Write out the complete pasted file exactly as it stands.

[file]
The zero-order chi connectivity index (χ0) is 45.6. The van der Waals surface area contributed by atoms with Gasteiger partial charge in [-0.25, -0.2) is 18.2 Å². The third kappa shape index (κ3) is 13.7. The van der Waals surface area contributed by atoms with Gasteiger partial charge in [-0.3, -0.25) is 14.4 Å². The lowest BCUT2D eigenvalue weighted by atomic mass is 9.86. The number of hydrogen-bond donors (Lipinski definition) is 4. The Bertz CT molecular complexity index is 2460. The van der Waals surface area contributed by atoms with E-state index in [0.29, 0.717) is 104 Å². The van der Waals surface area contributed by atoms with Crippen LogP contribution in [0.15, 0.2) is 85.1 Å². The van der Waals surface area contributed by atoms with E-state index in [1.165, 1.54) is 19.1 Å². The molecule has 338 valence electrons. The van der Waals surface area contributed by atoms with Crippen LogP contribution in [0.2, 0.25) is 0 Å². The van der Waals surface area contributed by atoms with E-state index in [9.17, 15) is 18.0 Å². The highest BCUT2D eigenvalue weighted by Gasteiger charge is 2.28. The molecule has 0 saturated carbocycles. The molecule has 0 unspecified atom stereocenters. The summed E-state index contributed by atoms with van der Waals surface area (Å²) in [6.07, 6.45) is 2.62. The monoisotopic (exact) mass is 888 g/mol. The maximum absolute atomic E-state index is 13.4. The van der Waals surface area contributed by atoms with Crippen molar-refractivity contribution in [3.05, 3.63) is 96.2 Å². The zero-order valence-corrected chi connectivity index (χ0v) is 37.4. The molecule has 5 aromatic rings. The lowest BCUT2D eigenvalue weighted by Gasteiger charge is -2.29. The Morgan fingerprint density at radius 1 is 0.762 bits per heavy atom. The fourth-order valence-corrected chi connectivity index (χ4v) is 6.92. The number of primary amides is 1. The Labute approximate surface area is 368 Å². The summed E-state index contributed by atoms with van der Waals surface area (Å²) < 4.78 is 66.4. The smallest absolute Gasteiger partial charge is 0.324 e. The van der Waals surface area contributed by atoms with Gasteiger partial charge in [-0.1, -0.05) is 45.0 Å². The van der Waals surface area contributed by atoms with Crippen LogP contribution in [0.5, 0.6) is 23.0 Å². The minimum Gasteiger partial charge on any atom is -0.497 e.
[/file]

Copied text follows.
The zero-order chi connectivity index (χ0) is 45.6. The van der Waals surface area contributed by atoms with Gasteiger partial charge in [-0.25, -0.2) is 18.2 Å². The third kappa shape index (κ3) is 13.7. The van der Waals surface area contributed by atoms with Gasteiger partial charge in [-0.3, -0.25) is 14.4 Å². The lowest BCUT2D eigenvalue weighted by atomic mass is 9.86. The number of hydrogen-bond donors (Lipinski definition) is 4. The Bertz CT molecular complexity index is 2460. The van der Waals surface area contributed by atoms with E-state index in [0.29, 0.717) is 104 Å². The van der Waals surface area contributed by atoms with Crippen LogP contribution in [0.15, 0.2) is 85.1 Å². The van der Waals surface area contributed by atoms with E-state index in [1.165, 1.54) is 19.1 Å². The molecule has 338 valence electrons. The van der Waals surface area contributed by atoms with Crippen LogP contribution in [0.2, 0.25) is 0 Å². The van der Waals surface area contributed by atoms with E-state index in [9.17, 15) is 18.0 Å². The highest BCUT2D eigenvalue weighted by Gasteiger charge is 2.28. The molecule has 0 saturated carbocycles. The molecule has 0 unspecified atom stereocenters. The summed E-state index contributed by atoms with van der Waals surface area (Å²) in [6.07, 6.45) is 2.62. The monoisotopic (exact) mass is 888 g/mol. The maximum absolute atomic E-state index is 13.4. The van der Waals surface area contributed by atoms with Crippen molar-refractivity contribution in [3.05, 3.63) is 96.2 Å². The zero-order valence-corrected chi connectivity index (χ0v) is 37.4. The molecule has 5 aromatic rings. The lowest BCUT2D eigenvalue weighted by Gasteiger charge is -2.29. The Morgan fingerprint density at radius 1 is 0.762 bits per heavy atom. The fourth-order valence-corrected chi connectivity index (χ4v) is 6.92. The number of primary amides is 1. The Labute approximate surface area is 368 Å². The summed E-state index contributed by atoms with van der Waals surface area (Å²) < 4.78 is 66.4. The smallest absolute Gasteiger partial charge is 0.324 e. The van der Waals surface area contributed by atoms with Gasteiger partial charge in [-0.1, -0.05) is 45.0 Å². The van der Waals surface area contributed by atoms with Crippen LogP contribution in [0.5, 0.6) is 23.0 Å². The minimum Gasteiger partial charge on any atom is -0.497 e.